Overfitting occurs when the training data used to construct a model explains the data very well, but fails to make useful predictions for new data (Pitt & Myung, 2002) . As a simpler model, heuristics supposedly do not suffer from such a problem, as the variance they allow is usually wider, especially when the training sample is small. Recent findings by Parpart et al. (2017) reveal that heuristics and linear regression are possibly extreme opposites of Bayesian inference, suggesting that the models built by human learning result in flexible heuristics, whereas the models that arise from machine learning are more rigid and complex .
In addition, machine learning is lacking in a number of aspects in order to emulate human learning (Lake et al., 2016) . For a start, people are born with a package of intuitive physics and intuitive psychology. These early intuitions already act as a pre-existing model for babies to figure out how physical and social interactions work in their environments, and can be built upon through reinforcement and conditioning. In this respect, a machine learning algorithm needs to incorporate some form of start-up software that gives it the same advantage. But even so, it is currently still difficult for machine learning to make sense of social interactions, while babies are able to distinguish friend from foe even at a very young age (Hamlin, 2013) .
As mentioned a couple of times, machine learning is also unable to draw inferences and understand underlying concepts. These are important skills required to build a causal model, but the models built by machine learning are mostly correlational. And finally, what is unique about human learning is the ability to learn how to learn and improve learning. While machine learning is able to learn from its actions and rewards, the same algorithm is unable to change its learning strategy unlike a human. If machine learning were to become more human-like, it certainly needs to be able to achieve the above-mentioned points.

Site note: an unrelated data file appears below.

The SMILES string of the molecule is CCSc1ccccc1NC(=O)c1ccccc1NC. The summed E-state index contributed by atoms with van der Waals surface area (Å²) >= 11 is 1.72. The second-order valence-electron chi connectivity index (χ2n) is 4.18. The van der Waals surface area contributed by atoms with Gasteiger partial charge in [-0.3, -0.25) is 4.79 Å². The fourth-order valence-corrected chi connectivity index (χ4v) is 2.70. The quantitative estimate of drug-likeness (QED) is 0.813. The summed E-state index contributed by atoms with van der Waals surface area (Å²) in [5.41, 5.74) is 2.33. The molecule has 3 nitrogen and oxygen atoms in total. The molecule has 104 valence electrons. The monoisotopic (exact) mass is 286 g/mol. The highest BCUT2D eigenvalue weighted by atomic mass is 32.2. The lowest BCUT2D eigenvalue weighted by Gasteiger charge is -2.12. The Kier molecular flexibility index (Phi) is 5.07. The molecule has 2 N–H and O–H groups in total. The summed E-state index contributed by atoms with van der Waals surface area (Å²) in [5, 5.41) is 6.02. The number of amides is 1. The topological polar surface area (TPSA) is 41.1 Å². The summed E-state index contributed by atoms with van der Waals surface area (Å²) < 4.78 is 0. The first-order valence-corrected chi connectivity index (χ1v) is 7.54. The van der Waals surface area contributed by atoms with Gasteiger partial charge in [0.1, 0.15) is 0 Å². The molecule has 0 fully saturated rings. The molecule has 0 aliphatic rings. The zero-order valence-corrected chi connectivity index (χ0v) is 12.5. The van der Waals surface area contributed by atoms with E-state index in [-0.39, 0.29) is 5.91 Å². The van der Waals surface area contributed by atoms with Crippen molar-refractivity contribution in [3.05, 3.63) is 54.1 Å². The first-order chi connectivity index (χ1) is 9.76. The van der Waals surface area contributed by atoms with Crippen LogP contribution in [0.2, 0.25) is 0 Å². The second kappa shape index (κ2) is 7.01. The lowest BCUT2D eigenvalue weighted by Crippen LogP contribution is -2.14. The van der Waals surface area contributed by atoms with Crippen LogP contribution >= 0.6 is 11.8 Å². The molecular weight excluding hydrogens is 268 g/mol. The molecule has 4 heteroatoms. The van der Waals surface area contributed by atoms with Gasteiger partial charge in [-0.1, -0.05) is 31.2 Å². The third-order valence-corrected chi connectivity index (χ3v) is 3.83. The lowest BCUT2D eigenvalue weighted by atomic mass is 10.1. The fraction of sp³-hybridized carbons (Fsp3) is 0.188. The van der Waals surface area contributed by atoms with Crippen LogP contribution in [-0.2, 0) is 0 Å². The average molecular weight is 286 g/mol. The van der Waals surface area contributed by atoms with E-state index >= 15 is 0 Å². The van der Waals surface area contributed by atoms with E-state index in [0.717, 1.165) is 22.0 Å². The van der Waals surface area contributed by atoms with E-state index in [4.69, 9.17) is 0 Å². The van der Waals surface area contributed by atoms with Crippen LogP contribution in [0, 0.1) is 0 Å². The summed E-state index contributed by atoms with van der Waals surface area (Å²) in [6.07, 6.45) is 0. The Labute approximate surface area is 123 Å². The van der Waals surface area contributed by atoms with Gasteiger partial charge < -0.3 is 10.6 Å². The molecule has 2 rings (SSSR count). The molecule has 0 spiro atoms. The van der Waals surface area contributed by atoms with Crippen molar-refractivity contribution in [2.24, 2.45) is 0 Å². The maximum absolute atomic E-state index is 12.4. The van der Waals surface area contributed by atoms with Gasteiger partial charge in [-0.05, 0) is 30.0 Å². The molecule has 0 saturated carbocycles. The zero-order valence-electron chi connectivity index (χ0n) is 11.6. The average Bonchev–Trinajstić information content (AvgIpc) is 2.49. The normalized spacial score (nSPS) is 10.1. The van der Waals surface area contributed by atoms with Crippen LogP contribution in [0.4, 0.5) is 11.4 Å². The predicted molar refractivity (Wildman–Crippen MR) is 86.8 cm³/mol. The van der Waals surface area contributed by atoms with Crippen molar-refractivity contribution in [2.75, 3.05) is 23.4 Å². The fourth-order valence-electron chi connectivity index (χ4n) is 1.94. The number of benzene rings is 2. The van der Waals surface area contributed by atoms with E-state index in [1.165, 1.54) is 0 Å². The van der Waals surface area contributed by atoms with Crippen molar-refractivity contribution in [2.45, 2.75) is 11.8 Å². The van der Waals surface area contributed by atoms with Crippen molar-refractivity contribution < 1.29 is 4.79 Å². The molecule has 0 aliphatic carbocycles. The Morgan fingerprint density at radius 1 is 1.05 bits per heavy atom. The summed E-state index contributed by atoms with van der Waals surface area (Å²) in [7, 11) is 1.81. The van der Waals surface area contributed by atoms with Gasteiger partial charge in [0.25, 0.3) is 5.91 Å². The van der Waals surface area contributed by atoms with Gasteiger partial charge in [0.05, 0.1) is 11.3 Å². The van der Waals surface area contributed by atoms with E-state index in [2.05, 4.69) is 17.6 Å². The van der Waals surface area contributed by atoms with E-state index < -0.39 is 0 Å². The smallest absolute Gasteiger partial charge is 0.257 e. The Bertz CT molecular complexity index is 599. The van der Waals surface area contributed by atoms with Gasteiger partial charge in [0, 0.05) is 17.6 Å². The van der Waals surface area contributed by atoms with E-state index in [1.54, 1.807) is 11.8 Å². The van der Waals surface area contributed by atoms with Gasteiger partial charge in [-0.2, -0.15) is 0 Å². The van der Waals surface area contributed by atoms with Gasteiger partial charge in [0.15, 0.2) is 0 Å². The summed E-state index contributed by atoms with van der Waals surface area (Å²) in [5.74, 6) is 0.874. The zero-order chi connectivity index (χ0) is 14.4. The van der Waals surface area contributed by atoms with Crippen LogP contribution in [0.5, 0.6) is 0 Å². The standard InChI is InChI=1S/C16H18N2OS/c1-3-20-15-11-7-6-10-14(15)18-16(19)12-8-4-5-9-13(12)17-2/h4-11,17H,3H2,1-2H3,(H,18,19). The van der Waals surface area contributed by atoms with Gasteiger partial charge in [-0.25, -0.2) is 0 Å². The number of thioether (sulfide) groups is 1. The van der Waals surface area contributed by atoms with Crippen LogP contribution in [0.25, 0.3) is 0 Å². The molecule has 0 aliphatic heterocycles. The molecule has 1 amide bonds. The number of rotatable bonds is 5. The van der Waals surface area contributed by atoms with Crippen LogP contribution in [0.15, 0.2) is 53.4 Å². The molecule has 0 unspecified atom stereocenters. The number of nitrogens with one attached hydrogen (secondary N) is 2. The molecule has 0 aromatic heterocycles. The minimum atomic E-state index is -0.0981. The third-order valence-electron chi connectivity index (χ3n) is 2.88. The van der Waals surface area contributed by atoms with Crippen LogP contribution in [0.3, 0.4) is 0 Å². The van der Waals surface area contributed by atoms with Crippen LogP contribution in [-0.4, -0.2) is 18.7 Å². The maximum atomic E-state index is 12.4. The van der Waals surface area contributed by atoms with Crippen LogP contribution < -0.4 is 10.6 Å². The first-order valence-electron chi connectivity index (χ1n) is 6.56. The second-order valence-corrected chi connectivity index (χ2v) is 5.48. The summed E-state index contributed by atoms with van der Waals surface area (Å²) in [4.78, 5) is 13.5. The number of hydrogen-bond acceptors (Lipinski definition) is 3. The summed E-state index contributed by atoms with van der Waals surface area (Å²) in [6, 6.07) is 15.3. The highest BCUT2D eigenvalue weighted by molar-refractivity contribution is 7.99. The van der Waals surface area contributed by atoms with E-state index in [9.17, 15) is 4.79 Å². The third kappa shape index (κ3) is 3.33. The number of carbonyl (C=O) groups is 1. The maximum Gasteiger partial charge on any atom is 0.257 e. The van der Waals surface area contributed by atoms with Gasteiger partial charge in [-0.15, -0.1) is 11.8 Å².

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Machine learning has often been compared to human learning, even though the two are not exactly the same. Learning in humans has been shaped by evolutionary processes to become what it is today. While many theories have tried to explain the mechanisms of human learning, the dynamic nature of it probably means that different strategies can be used simultaneously or separately, depending on the situation. This makes it difficult to comprehensively capture the entirety of human learning, much less compare it to machine learning. After all, machine learning has been programmed by humans, which may not be as efficient as the design of nature.
Nonetheless, the basic idea of machine learning can still be said to have been inspired by human learning, especially through the various examples in reinforcement learning. Perhaps an important reason to design more human-like machine learning is for a better understanding of human learning to be developed through computational models. But is it even possible for machine learning to emulate human learning? While the answer may not be clear, it probably does not matter as much once machine learning is able to surpass human learning in every imaginable aspect of problem solving and decision making.
If you would like to know more about the similarities between machine learning and human learning, check out the first part of this series:
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- Dolan, R. J., & Dayan, P. (2013). Goals and habits in the brain. Neuron, 80(2), 312–325.
- Dayan, P., & Niv, Y. (2008). Reinforcement learning: the good, the bad and the ugly. Current opinion in neurobiology, 18(2), 185–196.
- Bandura, A., & Walters, R. H. (1977). Social learning theory.
- Kaelbling, L. P., Littman, M. L., & Moore, A. W. (1996). Reinforcement learning: A survey. Journal of artificial intelligence research, 4, 237–285.
- Watkins, C. J., & Dayan, P. (1992). Q-learning. Machine learning, 8(3–4), 279–292.
- Czerlinski, J., Gigerenzer, G., & Goldstein, D. G. (1999). How good are simple heuristics?. In Simple heuristics that make us smart (pp. 97–118). Oxford University Press.
- Martignon, L., Katsikopoulos, K. V., & Woike, J. K. (2008). Categorization with limited resources: A family of simple heuristics. Journal of Mathematical Psychology, 52(6), 352–361.
- Pitt, M. A., & Myung, I. J. (2002). When a good fit can be bad. Trends in cognitive sciences, 6(10), 421–425.
- Parpart, P., Jones, M., & Love, B. C. (2018). Heuristics as Bayesian inference under extreme priors. Cognitive psychology, 102, 127–144.
- Lake, B. M., Ullman, T. D., Tenenbaum, J. B., & Gershman, S. J. (2016). Building machines that learn and think like people. arXiv preprint arXiv:1604.00289.
- Hamlin, J. K. (2013). Moral judgment and action in preverbal infants and toddlers evidence for an innate moral core. Current Directions in Psychological Science, 22(3), 186–193.